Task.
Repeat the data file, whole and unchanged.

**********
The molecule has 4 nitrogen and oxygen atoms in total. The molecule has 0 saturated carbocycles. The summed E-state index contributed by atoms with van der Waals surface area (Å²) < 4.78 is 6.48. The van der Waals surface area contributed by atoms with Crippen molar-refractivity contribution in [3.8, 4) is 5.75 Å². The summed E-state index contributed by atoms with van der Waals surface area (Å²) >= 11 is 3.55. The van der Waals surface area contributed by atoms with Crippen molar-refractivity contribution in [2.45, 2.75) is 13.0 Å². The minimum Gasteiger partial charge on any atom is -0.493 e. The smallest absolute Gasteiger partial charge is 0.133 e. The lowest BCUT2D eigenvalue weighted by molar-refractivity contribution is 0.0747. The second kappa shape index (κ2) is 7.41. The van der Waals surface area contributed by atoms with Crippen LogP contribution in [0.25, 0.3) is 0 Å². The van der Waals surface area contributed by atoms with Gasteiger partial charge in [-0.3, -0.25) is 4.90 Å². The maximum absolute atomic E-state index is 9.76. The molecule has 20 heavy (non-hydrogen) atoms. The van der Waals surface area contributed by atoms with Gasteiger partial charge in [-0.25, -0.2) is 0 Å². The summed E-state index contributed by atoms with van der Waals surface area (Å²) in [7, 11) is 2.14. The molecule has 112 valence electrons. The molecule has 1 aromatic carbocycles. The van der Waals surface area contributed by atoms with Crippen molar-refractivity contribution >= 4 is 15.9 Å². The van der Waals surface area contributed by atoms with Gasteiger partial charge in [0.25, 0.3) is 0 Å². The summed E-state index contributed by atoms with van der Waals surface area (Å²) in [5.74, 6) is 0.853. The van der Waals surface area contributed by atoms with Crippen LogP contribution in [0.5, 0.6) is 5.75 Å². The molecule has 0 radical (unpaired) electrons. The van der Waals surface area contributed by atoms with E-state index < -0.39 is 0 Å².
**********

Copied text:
The molecule has 4 nitrogen and oxygen atoms in total. The molecule has 0 saturated carbocycles. The summed E-state index contributed by atoms with van der Waals surface area (Å²) < 4.78 is 6.48. The van der Waals surface area contributed by atoms with Crippen molar-refractivity contribution in [3.8, 4) is 5.75 Å². The summed E-state index contributed by atoms with van der Waals surface area (Å²) >= 11 is 3.55. The van der Waals surface area contributed by atoms with Crippen molar-refractivity contribution in [2.45, 2.75) is 13.0 Å². The minimum Gasteiger partial charge on any atom is -0.493 e. The smallest absolute Gasteiger partial charge is 0.133 e. The lowest BCUT2D eigenvalue weighted by molar-refractivity contribution is 0.0747. The second kappa shape index (κ2) is 7.41. The van der Waals surface area contributed by atoms with Crippen LogP contribution in [0.25, 0.3) is 0 Å². The van der Waals surface area contributed by atoms with Gasteiger partial charge in [-0.3, -0.25) is 4.90 Å². The maximum absolute atomic E-state index is 9.76. The molecule has 20 heavy (non-hydrogen) atoms. The van der Waals surface area contributed by atoms with Gasteiger partial charge in [-0.25, -0.2) is 0 Å². The summed E-state index contributed by atoms with van der Waals surface area (Å²) in [7, 11) is 2.14. The molecule has 112 valence electrons. The molecule has 1 aromatic carbocycles. The van der Waals surface area contributed by atoms with Crippen molar-refractivity contribution >= 4 is 15.9 Å². The van der Waals surface area contributed by atoms with Gasteiger partial charge in [0.25, 0.3) is 0 Å². The summed E-state index contributed by atoms with van der Waals surface area (Å²) in [5.74, 6) is 0.853. The van der Waals surface area contributed by atoms with Crippen LogP contribution in [0.5, 0.6) is 5.75 Å². The molecule has 0 radical (unpaired) electrons. The van der Waals surface area contributed by atoms with E-state index < -0.39 is 0 Å².